Innovation to help people manage money — Businesses that care about the wellbeing of their customers have action at their core. Klarna could use its customer-centric approach to truly understand consumer behaviour and work to help them, not just profit from them. This means encouraging moderated and sustainable spending. Klarna will say this is already happening; but in many cases, this is about providing support in managing debt, rather than providing guidance in managing money. The tools are there — but more investment in tracking, modelling and supporting customers could ensure that the business provides a genuinely useful service to customers learning to manage their money or struggling with cash flow.
Focus on sustainability — Klarna has an opportunity to tap into an issue that is on the mind of many of its customers. It could help to promote more sustainable choices when people do spend money, and also raise awareness around sustainability and overconsumption. This would of course have a significant impact on its business model and partnership structure; but by working with retailers, it could really help accelerate the demand for more sustainable choices — particularly in the fashion industry — as well as promote more measured behaviour amongst its customers.
So, where could Klarna find inspiration? Others have tried this, and some are more relevant than others. Barclay’s sidekick campaign is a great example of a brand using its marcomms spend to tackle these issues — although to Klarna’s audience, a message like this could appear patronising. Maybe instead, it could take inspiration from UK-based money-management app Plum — another customer-centric brand that is working with TikTok influencers to promote its saving platform, with a relatable “you’re not alone” message about how tricky saving can be. This clever and reassuring messaging is also matched by the product’s infrastructure. The app itself is built with behavioural science in mind — removing barriers to saving by minimising the impact on customers’ lives.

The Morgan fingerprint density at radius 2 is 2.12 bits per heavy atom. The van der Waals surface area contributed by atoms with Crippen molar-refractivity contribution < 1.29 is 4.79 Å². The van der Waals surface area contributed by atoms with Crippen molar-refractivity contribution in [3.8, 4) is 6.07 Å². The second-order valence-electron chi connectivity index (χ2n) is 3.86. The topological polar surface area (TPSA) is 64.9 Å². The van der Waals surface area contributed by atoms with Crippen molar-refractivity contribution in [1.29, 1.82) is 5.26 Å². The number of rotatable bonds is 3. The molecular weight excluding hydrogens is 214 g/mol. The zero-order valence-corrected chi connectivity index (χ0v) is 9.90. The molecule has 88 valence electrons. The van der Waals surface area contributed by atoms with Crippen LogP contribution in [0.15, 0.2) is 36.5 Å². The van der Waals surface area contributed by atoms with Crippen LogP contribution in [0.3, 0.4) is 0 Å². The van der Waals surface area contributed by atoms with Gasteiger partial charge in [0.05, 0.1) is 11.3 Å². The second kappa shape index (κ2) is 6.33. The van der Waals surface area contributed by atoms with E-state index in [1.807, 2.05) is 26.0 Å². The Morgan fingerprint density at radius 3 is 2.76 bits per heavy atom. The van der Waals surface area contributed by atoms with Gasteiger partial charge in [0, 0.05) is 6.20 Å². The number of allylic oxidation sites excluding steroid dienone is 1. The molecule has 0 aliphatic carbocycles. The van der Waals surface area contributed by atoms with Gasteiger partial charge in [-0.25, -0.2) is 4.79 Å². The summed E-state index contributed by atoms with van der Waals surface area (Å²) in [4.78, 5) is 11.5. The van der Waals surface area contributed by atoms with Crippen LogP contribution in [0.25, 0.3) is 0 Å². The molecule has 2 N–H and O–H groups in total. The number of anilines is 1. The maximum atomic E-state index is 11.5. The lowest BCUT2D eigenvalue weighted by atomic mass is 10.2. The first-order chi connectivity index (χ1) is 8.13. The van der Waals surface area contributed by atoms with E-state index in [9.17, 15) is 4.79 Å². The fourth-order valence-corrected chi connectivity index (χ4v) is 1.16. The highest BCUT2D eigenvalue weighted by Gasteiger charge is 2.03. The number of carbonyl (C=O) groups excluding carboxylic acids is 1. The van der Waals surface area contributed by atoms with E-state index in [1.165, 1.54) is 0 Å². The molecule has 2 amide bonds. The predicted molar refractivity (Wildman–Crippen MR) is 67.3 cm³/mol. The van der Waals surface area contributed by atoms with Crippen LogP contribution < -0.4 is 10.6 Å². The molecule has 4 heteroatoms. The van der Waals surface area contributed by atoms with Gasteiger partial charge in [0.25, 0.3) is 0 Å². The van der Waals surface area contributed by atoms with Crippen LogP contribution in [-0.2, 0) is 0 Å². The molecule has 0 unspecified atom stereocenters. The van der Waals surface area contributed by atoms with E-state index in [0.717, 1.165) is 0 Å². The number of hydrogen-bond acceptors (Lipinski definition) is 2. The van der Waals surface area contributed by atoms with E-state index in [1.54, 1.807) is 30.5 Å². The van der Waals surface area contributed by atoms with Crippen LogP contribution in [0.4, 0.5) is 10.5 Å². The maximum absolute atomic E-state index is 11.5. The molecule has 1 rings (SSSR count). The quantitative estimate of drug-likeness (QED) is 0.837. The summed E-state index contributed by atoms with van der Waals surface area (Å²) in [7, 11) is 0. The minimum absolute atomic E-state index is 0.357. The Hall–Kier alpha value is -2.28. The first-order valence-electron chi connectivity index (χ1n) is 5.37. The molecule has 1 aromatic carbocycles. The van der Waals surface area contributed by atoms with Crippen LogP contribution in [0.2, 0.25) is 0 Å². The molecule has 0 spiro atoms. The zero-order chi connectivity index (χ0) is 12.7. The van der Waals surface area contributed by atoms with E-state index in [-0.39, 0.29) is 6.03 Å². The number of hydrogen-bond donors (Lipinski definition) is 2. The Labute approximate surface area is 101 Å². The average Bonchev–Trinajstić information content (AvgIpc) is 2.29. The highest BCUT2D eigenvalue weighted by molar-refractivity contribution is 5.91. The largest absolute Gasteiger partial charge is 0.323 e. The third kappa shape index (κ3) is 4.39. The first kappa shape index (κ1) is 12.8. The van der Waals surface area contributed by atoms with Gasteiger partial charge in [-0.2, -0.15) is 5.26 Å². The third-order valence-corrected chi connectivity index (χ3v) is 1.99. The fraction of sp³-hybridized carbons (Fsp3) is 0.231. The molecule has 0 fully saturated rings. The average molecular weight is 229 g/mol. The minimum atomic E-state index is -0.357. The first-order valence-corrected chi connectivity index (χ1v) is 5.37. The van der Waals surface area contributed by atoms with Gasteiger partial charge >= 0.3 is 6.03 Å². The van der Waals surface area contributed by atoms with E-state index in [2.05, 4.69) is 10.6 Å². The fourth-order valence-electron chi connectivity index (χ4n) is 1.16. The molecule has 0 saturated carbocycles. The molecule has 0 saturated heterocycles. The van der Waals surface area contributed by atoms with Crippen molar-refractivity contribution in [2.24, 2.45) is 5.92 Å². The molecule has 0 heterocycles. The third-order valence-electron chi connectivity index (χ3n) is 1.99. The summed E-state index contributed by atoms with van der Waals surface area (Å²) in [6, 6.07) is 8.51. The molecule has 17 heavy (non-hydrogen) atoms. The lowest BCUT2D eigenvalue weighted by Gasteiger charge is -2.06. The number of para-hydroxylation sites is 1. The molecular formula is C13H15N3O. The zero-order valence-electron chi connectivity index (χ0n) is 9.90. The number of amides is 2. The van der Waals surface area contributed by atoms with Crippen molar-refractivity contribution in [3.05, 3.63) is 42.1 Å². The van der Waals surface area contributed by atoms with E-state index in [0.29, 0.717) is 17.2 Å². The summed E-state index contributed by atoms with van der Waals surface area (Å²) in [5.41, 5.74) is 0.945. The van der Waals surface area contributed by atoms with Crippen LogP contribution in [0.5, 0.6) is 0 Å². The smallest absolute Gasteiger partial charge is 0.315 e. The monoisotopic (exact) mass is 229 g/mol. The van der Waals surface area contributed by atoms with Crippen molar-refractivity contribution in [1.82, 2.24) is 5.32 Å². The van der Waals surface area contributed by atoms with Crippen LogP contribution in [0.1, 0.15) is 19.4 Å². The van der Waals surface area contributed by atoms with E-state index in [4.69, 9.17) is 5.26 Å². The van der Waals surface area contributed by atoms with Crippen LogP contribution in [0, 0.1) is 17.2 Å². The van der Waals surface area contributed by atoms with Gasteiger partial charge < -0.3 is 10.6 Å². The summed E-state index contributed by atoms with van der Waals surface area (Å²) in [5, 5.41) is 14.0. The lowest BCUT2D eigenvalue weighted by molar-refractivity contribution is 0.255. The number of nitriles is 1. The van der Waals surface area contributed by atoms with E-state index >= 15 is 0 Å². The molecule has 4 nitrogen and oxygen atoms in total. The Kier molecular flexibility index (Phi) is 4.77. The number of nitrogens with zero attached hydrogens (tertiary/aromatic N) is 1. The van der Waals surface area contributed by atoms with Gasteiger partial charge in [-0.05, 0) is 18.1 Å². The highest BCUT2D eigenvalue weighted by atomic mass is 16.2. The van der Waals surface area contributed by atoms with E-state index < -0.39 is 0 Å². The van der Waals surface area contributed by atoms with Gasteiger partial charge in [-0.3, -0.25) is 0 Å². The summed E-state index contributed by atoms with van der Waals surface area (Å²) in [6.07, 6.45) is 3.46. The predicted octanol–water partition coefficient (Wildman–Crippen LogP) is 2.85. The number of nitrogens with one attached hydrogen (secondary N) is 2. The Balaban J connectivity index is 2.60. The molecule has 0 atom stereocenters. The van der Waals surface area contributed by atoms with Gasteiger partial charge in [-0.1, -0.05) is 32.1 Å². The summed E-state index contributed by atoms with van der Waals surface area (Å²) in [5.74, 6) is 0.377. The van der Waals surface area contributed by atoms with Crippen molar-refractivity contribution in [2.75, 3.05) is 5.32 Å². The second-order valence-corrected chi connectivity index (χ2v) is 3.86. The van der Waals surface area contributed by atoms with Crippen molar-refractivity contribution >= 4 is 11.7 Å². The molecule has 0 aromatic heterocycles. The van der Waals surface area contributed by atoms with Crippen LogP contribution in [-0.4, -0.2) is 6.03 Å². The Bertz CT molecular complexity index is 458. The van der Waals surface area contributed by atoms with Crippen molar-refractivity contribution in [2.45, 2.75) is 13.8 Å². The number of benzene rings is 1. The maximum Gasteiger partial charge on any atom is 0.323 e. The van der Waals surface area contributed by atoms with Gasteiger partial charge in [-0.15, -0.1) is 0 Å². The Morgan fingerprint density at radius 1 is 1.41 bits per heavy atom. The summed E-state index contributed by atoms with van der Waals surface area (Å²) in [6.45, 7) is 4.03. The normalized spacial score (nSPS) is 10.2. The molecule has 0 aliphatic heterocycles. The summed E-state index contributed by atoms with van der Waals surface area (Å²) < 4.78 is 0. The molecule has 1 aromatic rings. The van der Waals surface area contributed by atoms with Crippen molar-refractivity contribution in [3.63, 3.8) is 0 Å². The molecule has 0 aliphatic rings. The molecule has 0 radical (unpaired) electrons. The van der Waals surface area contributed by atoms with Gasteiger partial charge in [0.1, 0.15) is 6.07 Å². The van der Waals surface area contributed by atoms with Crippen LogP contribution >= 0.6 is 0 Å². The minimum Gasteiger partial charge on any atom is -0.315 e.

Positive action — and in this case, leadership — is key to delivering purpose. Klarna cannot just rely on regulators to course-correct when things go wrong. This requires creativity, ambition and making difficult choices that could see Klarna redefine not only itself but its industry.
If this doesn’t happen, and the brand doesn’t truly consider what its promise to its customers means in terms of the way it does business (rather than just text on their website), Klarna will always be on the edge of a bad news story — with its customers often on the edge of bad debt. This a golden opportunity for a customer-centric, influential business to put purpose at the heart of what it does, to stand out by leading innovation in a challenging category. It is easy for people with money to write off services for those who don’t have it, but this is an opportunity for a brand to rewrite the rules of ’buy now, pay later’ and create genuinely positive impacts.